Hearing camp was a four-day program at the University of Connecticut at Storrs, sponsored jointly by the university’s Aural Rehabilitation Laboratory and photo-HRFthe Hearing Rehabilitation Foundation, run by Geoff Plant in Somerville, Mass.

Most people may know UConn because of its championship women’s basketball team, but the school also has a well-known Department of Speech, Language, and Hearing Sciences, of which the lab is a part. Four of the lab’s graduate students, who are earning dual degrees in audiology, led the one-on-one aural rehabilitation exercises — 90 minutes in the morning and afternoon daily. The warm-up for the morning sessions was rollicking sing-alongs, led by Plant. Even for an aging cynic like myself, it was fun. And combined with plenty of coffee, it did get the brain working.

Aural rehabilitation, in the broadest sense, teaches you to listen better. It is often used for people getting cochlear implants and sometimes for those getting hearing aids for the first time. It can take many forms, from computer programs to group sessions to individual sessions with an audiologist or speech-language therapist. The American Speech-Language-Hearing Association (ASHA) has a good description of auditory rehabilitation.

For this camp, four people with severe hearing loss (three of us with cochlear implants, one with two hearing aids) worked with the four audiologists. Each camper and each audiologist had at least two sessions together.

The technique that was used is called KTH speech tracking, a program originally developed by Swedish researchers. The version we used was designed by a team at Gallaudet University, a Washington, D.C., institute of higher learning for deaf and hard-of-hearing students.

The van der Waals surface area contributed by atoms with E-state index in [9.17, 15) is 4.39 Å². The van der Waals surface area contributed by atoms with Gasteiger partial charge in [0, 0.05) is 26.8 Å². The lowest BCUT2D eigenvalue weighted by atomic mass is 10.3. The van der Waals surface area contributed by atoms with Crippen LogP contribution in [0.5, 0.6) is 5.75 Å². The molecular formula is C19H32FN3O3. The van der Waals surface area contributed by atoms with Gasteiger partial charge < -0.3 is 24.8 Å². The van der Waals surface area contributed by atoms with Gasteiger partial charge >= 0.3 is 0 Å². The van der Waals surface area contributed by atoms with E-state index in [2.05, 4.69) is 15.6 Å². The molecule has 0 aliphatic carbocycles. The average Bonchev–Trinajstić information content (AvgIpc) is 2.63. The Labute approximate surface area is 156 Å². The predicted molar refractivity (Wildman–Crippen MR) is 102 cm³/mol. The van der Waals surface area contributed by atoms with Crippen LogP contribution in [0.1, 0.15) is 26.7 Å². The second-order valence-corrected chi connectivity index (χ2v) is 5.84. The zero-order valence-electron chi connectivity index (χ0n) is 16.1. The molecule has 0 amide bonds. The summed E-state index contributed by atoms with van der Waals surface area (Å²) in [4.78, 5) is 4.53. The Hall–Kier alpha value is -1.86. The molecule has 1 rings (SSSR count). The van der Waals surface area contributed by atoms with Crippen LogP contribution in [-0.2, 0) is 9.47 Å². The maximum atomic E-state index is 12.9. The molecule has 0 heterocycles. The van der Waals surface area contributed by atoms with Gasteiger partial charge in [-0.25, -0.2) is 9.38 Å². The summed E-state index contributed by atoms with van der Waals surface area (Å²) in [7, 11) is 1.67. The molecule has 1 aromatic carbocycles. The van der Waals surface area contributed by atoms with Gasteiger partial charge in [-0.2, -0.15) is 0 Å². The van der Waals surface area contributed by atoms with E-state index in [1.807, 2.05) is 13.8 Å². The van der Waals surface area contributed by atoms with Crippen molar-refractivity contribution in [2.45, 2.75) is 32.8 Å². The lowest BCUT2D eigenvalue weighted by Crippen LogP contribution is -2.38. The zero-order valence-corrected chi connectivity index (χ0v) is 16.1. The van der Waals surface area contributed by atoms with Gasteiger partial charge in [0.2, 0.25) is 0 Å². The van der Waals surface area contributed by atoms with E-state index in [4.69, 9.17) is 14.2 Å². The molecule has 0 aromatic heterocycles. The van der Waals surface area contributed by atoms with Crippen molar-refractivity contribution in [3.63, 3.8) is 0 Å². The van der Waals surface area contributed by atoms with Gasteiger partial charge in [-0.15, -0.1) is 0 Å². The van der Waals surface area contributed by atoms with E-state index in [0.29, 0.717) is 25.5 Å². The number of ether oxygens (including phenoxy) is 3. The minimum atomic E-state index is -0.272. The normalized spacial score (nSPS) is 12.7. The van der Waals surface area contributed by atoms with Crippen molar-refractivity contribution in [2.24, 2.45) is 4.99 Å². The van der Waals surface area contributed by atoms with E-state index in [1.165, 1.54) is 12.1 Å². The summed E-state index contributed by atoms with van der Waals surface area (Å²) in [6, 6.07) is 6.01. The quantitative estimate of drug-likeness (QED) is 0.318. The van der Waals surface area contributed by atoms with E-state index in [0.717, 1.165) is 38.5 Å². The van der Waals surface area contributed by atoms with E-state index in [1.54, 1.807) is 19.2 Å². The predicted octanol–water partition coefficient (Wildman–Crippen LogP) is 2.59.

Here’s how speech tracking works: In alternating five- and 10-minute sessions, the audiologist reads from a prepared script, stopping at the end of each line whether or not it’s the end of a sentence or even makes sense. The client repeats what has been read. The audiologist’s computer keeps track of how fast the client is responding. This is done with the speaker’s face visible, and with it covered. Not surprisingly, most everyone does better when the speaker’s face is visible. The exercises are designed to enhance the speed and agility of the brain to hear sound and repeat exactly what was read.

Program director Plant wrote the text we listened to — a supernatural suspense story about a boy and his mother from Australia. You might not want to sit down and read it, but it was effective for this kind of training.

If you’re new to hearing aids or a cochlear implant, auditory rehabilitation helps your brain adjust, which ultimately helps you hear better. The result is improved, faster, more accurate word recognition. If auditory rehab isn’t offered in your area, there are lots of ways to create your own version.

The easiest is to have a companion read to you from a book, stopping at the end of a line and having you repeat the words back. You can also listen to a recorded book, pausing it every few minutes to look at the written text to see how much you understood.

There are also several computer programs available online. The best-known of these is the L.A.C.E. program, which uses increasingly difficult exercises, usually with an increase in background noise. Background noise is the one thing, more than any other, that stymies people with hearing loss. There is also a fun computer game called Read My Quipsthat is designed to challenge you to understand speech amid noise.

So how did I do? I don’t know yet. The audiologists will enter the KTH results in a computer, along with the results from a speech-in-noise test (QuickSIN) conducted at the beginning and end of camp to measure my improvement. I am hearing better anyway, because I recently got a new hearing aid, but hearing camp gave me an excellent chance to try it out. I look forward to getting my results.